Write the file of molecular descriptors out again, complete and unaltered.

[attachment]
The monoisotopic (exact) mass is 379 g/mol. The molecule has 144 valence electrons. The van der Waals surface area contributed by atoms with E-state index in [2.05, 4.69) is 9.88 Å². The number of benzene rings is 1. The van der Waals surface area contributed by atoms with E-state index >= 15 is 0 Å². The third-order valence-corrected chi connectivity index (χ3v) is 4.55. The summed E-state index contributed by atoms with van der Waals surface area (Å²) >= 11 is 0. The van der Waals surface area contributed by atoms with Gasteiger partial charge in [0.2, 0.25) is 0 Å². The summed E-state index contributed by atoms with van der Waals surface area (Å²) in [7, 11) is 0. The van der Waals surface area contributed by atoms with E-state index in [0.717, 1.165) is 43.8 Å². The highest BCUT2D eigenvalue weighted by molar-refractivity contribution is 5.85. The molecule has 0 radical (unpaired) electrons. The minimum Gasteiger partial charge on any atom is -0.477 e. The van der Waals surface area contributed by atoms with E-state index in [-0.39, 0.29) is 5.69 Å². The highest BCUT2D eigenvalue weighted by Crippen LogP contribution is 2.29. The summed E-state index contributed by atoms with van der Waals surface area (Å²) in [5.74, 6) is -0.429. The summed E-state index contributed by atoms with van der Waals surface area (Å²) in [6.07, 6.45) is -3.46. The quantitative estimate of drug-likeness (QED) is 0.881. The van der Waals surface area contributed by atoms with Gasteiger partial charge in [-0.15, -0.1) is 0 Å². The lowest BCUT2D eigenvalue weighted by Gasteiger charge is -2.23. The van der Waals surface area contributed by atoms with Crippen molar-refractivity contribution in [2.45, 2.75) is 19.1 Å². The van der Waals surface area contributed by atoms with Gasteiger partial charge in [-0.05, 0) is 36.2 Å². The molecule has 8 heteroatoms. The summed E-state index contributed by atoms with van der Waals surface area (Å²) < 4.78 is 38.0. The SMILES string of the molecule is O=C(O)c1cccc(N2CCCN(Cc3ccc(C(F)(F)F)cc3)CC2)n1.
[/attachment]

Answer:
The monoisotopic (exact) mass is 379 g/mol. The molecule has 144 valence electrons. The van der Waals surface area contributed by atoms with E-state index in [2.05, 4.69) is 9.88 Å². The number of benzene rings is 1. The van der Waals surface area contributed by atoms with E-state index >= 15 is 0 Å². The third-order valence-corrected chi connectivity index (χ3v) is 4.55. The summed E-state index contributed by atoms with van der Waals surface area (Å²) >= 11 is 0. The van der Waals surface area contributed by atoms with Gasteiger partial charge in [0.2, 0.25) is 0 Å². The summed E-state index contributed by atoms with van der Waals surface area (Å²) in [7, 11) is 0. The van der Waals surface area contributed by atoms with E-state index in [0.717, 1.165) is 43.8 Å². The highest BCUT2D eigenvalue weighted by molar-refractivity contribution is 5.85. The molecule has 0 radical (unpaired) electrons. The minimum Gasteiger partial charge on any atom is -0.477 e. The van der Waals surface area contributed by atoms with E-state index in [-0.39, 0.29) is 5.69 Å². The highest BCUT2D eigenvalue weighted by Crippen LogP contribution is 2.29. The summed E-state index contributed by atoms with van der Waals surface area (Å²) in [5.74, 6) is -0.429. The summed E-state index contributed by atoms with van der Waals surface area (Å²) in [6.07, 6.45) is -3.46. The quantitative estimate of drug-likeness (QED) is 0.881. The van der Waals surface area contributed by atoms with Gasteiger partial charge in [-0.15, -0.1) is 0 Å². The lowest BCUT2D eigenvalue weighted by Gasteiger charge is -2.23. The van der Waals surface area contributed by atoms with Crippen molar-refractivity contribution in [2.45, 2.75) is 19.1 Å². The van der Waals surface area contributed by atoms with Gasteiger partial charge in [-0.05, 0) is 36.2 Å². The molecule has 8 heteroatoms. The summed E-state index contributed by atoms with van der Waals surface area (Å²) < 4.78 is 38.0. The SMILES string of the molecule is O=C(O)c1cccc(N2CCCN(Cc3ccc(C(F)(F)F)cc3)CC2)n1.